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Wealth management and private banking: Understanding the differences

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The financial services industry certainly isn’t the easiest to understand, which is probably why professionals are paid so handsomely. While we could filter through all of the confusing terms that are branded around, today we’re going to take a look at wealth management and private banking and dissect the differences.

Often, these are terms that overlap. Nevertheless, there are some core differences which we will now get into.

The basis of wealth management

Let’s start with a look at wealth management. Firstly, if you’re looking to see an example of a private wealth management group in action, Adam Rosenfeld Merrill Lynch  is one of the established ones you can start with.

At this point it’s probably worth taking a look at the structure of one of these groups and for the sake of simplicity, let’s take a look at the Rosenfeld example again. As the name may suggest, this sits inside Merrill Lynch and is a six-member group who are based in Miami, Florida. This is the sort of structure that most of the big wealth management companies employee; different teams are situated around the country and they are responsible for dealing with clients where their license allows them to. The members at these teams tend to have vast experience; for example, Rosenfeld started out at Morgan Stanley and now has sixteen years’ worth of experience.

Now the introductions are over, what sort of advice to these groups tend to provide? Generally, it is investment related and if a person is looking to channel some of their finance towards funds and stocks, this is the type of professional that will be sought.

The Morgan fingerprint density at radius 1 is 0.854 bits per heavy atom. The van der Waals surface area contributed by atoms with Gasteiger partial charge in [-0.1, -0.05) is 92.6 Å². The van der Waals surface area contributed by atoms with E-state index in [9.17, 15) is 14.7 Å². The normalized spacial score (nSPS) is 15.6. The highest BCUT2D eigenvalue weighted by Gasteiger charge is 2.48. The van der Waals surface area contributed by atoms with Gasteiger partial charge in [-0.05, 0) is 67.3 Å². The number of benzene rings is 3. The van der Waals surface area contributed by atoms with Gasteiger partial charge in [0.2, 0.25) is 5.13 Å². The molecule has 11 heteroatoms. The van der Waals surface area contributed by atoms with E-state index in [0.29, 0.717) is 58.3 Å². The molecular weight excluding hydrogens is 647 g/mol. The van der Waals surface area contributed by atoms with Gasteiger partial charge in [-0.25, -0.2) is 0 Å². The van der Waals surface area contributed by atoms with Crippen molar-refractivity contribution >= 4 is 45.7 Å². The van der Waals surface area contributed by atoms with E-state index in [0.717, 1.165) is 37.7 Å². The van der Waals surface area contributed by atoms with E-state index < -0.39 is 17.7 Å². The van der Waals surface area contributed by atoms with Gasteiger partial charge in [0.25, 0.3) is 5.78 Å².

The wealth management group will look to manage their portfolio and look to find the best types of investment that will ultimately boost this. They will take into account the level of risk the client wishes to proceed with and the goals of the client before forming a strategy.

The basis of private banking

Private banking is slightly different and is performed by financial institutions. It’s not possible for the Average Joe to turn to such advice; most of the time banks will only entertain cases where the clients have assets which exceed $500,000.

There are some similarities between private banking and wealth management; both are looking to grow the client’s assets. In the case of the former, clients will be provided a unique employee to look after their fund.

As the client will be using the bank to keep most of their assets, they generally get favorable treatment in relation to rates. Additionally, they are provided exceptional service; whether this is having instant access to money (without any queues), or just conducting a lot of tasks via the phone.

From the above, it might sound as though private banking is much more beneficial. However, it should be pointed out that as the banks are offering an “all round” service, they’re not experts in everything and this is why a lot of people turn to private wealth management companies who tend to have greater knowledge of more investment avenues.